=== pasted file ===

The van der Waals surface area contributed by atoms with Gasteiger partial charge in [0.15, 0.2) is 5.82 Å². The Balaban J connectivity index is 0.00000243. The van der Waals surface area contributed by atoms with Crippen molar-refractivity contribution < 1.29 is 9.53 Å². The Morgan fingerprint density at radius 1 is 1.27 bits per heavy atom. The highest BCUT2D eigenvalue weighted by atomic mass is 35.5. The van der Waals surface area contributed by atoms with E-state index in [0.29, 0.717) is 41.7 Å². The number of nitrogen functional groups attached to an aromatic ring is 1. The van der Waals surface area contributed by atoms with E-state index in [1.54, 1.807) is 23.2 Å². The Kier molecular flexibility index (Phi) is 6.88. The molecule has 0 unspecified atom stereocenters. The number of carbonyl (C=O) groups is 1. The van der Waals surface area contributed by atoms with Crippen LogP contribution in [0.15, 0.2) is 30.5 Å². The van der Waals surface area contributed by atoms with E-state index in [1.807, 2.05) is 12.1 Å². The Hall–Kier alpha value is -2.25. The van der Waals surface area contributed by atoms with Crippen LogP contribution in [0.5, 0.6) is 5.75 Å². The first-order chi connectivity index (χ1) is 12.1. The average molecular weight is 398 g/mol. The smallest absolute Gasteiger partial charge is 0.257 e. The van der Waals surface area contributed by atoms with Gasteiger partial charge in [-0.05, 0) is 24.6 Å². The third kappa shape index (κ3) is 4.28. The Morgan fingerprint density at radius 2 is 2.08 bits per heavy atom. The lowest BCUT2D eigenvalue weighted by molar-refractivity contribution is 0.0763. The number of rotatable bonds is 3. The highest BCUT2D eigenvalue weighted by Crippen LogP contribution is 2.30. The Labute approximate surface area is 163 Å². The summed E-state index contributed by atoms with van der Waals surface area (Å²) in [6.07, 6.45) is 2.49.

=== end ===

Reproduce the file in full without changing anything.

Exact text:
The van der Waals surface area contributed by atoms with Gasteiger partial charge in [0.15, 0.2) is 5.82 Å². The Balaban J connectivity index is 0.00000243. The van der Waals surface area contributed by atoms with Crippen molar-refractivity contribution < 1.29 is 9.53 Å². The Morgan fingerprint density at radius 1 is 1.27 bits per heavy atom. The highest BCUT2D eigenvalue weighted by atomic mass is 35.5. The van der Waals surface area contributed by atoms with E-state index in [0.29, 0.717) is 41.7 Å². The number of nitrogen functional groups attached to an aromatic ring is 1. The van der Waals surface area contributed by atoms with E-state index in [1.54, 1.807) is 23.2 Å². The Kier molecular flexibility index (Phi) is 6.88. The molecule has 0 unspecified atom stereocenters. The number of carbonyl (C=O) groups is 1. The van der Waals surface area contributed by atoms with Crippen LogP contribution in [0.15, 0.2) is 30.5 Å². The van der Waals surface area contributed by atoms with E-state index in [1.807, 2.05) is 12.1 Å². The Hall–Kier alpha value is -2.25. The van der Waals surface area contributed by atoms with Crippen LogP contribution in [0.5, 0.6) is 5.75 Å². The first-order chi connectivity index (χ1) is 12.1. The average molecular weight is 398 g/mol. The smallest absolute Gasteiger partial charge is 0.257 e. The van der Waals surface area contributed by atoms with Gasteiger partial charge in [-0.05, 0) is 24.6 Å². The third kappa shape index (κ3) is 4.28. The Morgan fingerprint density at radius 2 is 2.08 bits per heavy atom. The lowest BCUT2D eigenvalue weighted by molar-refractivity contribution is 0.0763. The number of rotatable bonds is 3. The highest BCUT2D eigenvalue weighted by Crippen LogP contribution is 2.30. The Labute approximate surface area is 163 Å². The summed E-state index contributed by atoms with van der Waals surface area (Å²) in [6.07, 6.45) is 2.49.